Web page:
The Commission is today laying out a vision to build a new Joint Cyber Unit to tackle the rising number of serious cyber incidents impacting public services, as well as the life of businesses and citizens across the European Union. Advanced and coordinated responses in the field of cybersecurity have become increasingly necessary, as cyberattacks grow in number, scale and consequences, impacting heavily our security. All relevant actors in the EU need to be prepared to respond collectively and exchange relevant information on a ‘need to share', rather than only ‘need to know', basis.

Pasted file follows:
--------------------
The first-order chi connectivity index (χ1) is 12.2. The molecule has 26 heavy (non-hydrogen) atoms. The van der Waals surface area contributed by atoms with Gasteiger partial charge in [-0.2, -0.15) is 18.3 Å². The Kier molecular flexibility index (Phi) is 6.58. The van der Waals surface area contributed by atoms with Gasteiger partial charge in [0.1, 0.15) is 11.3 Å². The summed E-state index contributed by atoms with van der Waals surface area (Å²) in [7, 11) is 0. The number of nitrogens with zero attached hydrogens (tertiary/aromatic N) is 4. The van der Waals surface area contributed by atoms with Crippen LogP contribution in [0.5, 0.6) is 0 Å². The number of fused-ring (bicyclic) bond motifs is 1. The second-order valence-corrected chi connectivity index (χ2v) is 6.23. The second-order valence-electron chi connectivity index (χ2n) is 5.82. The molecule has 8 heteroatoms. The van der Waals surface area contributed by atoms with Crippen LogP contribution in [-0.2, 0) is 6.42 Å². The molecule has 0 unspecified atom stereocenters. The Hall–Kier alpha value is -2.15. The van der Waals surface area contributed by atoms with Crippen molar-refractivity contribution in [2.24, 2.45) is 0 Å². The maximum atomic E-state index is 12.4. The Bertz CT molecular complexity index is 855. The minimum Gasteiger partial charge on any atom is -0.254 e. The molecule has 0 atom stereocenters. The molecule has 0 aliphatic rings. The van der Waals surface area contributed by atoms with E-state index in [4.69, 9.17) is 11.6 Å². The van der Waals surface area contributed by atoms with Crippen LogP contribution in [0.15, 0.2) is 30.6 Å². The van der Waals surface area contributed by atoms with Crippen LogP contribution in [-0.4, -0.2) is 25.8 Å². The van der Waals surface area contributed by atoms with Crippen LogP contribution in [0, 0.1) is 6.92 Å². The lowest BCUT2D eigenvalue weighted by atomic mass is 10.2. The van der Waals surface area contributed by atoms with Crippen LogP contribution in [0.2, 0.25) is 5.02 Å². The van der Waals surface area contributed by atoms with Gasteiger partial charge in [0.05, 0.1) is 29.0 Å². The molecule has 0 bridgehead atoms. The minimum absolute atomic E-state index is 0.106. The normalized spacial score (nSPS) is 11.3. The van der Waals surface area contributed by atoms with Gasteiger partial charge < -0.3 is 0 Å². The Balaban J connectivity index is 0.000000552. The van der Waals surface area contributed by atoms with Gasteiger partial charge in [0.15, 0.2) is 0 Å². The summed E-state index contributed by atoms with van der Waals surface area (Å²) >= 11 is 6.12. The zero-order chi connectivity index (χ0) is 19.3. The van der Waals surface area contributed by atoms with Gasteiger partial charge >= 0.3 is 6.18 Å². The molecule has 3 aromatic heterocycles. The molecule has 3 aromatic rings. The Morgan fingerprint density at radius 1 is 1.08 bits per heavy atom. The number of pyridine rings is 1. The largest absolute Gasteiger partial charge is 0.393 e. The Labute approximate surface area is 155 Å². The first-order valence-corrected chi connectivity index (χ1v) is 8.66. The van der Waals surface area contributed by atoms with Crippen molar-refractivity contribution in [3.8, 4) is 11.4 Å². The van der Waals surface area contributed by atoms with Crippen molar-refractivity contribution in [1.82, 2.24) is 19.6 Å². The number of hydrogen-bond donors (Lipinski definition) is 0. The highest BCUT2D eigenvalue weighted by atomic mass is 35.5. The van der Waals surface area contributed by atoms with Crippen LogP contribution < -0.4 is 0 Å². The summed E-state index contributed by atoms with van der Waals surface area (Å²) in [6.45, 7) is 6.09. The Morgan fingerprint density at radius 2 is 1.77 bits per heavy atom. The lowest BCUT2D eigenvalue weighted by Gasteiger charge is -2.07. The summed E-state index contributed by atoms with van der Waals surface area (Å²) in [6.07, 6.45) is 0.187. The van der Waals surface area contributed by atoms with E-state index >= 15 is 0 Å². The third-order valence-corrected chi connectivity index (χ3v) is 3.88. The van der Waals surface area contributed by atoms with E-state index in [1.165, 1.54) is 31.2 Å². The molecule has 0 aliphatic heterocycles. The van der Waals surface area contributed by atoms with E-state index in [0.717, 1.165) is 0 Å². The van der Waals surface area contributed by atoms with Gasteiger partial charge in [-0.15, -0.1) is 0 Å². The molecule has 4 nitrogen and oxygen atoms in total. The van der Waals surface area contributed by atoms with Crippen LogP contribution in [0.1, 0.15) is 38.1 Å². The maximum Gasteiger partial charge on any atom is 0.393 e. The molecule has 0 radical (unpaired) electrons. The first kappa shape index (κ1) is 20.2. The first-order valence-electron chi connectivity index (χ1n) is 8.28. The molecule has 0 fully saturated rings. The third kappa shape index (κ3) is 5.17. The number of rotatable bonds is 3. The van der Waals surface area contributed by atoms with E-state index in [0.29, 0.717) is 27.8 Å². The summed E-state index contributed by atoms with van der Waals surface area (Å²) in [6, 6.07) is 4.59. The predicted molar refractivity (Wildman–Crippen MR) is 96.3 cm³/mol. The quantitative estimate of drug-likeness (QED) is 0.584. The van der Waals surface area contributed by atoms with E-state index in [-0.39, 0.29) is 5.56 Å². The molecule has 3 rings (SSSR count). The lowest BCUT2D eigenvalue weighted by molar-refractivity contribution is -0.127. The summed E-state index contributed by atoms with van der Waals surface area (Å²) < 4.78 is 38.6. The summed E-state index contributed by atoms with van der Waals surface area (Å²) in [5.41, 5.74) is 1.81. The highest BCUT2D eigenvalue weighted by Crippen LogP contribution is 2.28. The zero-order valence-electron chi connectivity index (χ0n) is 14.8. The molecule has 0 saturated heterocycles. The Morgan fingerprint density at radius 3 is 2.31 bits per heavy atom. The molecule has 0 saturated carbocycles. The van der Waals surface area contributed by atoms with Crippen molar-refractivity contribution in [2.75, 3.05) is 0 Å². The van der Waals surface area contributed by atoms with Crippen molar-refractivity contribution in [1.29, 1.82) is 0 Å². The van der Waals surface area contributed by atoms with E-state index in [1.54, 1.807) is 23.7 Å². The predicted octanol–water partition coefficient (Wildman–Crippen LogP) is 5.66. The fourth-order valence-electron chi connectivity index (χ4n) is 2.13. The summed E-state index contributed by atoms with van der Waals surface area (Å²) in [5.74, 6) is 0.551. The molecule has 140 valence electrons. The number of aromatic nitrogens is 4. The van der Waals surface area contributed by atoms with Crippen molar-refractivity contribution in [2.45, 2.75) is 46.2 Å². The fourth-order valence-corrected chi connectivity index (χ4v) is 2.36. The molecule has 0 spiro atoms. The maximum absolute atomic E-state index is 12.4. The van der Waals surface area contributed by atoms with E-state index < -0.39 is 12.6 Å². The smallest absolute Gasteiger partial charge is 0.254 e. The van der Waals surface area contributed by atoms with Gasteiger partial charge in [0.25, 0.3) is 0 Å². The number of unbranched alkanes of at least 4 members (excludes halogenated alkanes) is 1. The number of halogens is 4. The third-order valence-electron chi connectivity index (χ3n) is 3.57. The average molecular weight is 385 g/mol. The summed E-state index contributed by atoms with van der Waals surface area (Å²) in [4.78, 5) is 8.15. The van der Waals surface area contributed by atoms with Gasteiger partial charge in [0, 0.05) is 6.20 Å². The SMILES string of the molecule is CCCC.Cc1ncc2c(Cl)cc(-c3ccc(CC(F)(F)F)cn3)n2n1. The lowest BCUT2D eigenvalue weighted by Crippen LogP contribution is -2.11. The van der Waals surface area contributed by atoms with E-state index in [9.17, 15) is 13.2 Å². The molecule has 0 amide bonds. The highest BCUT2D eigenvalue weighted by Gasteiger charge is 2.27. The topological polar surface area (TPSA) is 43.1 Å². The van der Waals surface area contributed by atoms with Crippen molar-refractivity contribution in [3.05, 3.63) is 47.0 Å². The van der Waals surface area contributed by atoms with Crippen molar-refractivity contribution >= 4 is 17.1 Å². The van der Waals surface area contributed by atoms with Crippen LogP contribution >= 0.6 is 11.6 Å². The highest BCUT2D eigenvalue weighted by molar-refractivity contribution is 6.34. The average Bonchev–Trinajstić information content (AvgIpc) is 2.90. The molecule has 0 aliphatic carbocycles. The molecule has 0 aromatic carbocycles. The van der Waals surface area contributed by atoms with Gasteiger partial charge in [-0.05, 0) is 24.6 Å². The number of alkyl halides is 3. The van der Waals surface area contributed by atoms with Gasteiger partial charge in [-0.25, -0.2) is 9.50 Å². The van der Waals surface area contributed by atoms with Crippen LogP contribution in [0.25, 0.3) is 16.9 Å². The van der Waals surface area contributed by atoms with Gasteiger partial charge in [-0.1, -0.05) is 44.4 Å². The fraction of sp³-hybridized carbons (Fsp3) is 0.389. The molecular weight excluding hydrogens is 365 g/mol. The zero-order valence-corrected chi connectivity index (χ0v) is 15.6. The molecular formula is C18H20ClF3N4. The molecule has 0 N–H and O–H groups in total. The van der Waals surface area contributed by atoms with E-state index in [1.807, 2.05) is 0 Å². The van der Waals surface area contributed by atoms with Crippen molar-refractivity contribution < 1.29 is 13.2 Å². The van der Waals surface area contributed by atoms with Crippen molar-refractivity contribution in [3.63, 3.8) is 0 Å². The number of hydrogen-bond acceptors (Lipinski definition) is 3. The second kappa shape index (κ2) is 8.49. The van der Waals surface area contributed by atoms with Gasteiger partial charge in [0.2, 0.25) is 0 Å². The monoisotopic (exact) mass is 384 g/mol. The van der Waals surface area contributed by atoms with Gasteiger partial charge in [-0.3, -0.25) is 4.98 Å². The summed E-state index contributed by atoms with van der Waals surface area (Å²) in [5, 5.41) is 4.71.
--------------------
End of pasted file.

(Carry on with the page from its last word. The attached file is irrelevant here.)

First announced by President Ursula von der Leyen in her political guidelines, the Joint Cyber Unit proposed today aims at bringing together resources and expertise available to the EU and its Member States to effectively prevent, deter and respond to mass cyber incidents and crises. Cybersecurity communities, including civilian, law enforcement, diplomatic and cyber defence communities, as well as private sector partners, too often operate separately. With the Joint Cyber Unit, they will have a virtual and physical platform of cooperation: relevant EU institutions, bodies and agencies together with the Member States will build progressively a European platform for solidarity and assistance to counter large-scale cyberattacks.